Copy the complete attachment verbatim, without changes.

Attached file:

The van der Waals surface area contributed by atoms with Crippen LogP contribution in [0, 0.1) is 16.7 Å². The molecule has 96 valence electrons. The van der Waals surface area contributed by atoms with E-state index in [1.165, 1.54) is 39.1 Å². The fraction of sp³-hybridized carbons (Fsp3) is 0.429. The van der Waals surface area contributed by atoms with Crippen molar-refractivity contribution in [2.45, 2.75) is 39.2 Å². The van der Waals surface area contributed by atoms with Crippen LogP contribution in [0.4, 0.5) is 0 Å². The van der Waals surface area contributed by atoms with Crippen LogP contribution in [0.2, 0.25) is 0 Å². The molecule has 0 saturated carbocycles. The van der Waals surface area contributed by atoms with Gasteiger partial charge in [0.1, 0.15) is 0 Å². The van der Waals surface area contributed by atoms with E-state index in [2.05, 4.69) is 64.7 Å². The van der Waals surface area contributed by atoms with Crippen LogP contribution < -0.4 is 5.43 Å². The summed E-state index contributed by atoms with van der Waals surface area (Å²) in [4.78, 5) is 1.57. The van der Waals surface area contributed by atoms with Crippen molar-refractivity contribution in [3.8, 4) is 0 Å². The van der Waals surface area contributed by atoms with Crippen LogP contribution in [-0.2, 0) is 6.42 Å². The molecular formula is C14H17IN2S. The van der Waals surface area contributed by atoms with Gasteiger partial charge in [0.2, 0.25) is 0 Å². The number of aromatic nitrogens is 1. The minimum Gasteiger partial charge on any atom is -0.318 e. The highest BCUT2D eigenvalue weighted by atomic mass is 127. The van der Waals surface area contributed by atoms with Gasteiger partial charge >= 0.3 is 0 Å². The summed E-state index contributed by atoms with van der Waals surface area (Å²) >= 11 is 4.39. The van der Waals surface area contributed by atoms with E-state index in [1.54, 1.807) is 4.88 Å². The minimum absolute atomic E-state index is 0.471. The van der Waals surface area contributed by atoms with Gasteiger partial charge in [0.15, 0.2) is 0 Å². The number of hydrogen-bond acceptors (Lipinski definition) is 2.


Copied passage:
The van der Waals surface area contributed by atoms with Crippen LogP contribution in [0, 0.1) is 16.7 Å². The molecule has 96 valence electrons. The van der Waals surface area contributed by atoms with E-state index in [1.165, 1.54) is 39.1 Å². The fraction of sp³-hybridized carbons (Fsp3) is 0.429. The van der Waals surface area contributed by atoms with Crippen molar-refractivity contribution in [2.45, 2.75) is 39.2 Å². The van der Waals surface area contributed by atoms with Crippen LogP contribution in [0.4, 0.5) is 0 Å². The van der Waals surface area contributed by atoms with Crippen LogP contribution in [0.2, 0.25) is 0 Å². The molecule has 0 saturated carbocycles. The van der Waals surface area contributed by atoms with Gasteiger partial charge in [0.1, 0.15) is 0 Å². The van der Waals surface area contributed by atoms with E-state index in [2.05, 4.69) is 64.7 Å². The van der Waals surface area contributed by atoms with Crippen LogP contribution < -0.4 is 5.43 Å². The summed E-state index contributed by atoms with van der Waals surface area (Å²) in [4.78, 5) is 1.57. The van der Waals surface area contributed by atoms with Crippen molar-refractivity contribution in [3.8, 4) is 0 Å². The van der Waals surface area contributed by atoms with Crippen LogP contribution in [-0.2, 0) is 6.42 Å². The molecular formula is C14H17IN2S. The van der Waals surface area contributed by atoms with Gasteiger partial charge in [0.2, 0.25) is 0 Å². The number of aromatic nitrogens is 1. The minimum Gasteiger partial charge on any atom is -0.318 e. The highest BCUT2D eigenvalue weighted by atomic mass is 127. The van der Waals surface area contributed by atoms with Gasteiger partial charge >= 0.3 is 0 Å². The summed E-state index contributed by atoms with van der Waals surface area (Å²) >= 11 is 4.39. The van der Waals surface area contributed by atoms with E-state index in [1.54, 1.807) is 4.88 Å². The minimum absolute atomic E-state index is 0.471. The van der Waals surface area contributed by atoms with Gasteiger partial charge in [0.15, 0.2) is 0 Å². The number of hydrogen-bond acceptors (Lipinski definition) is 2.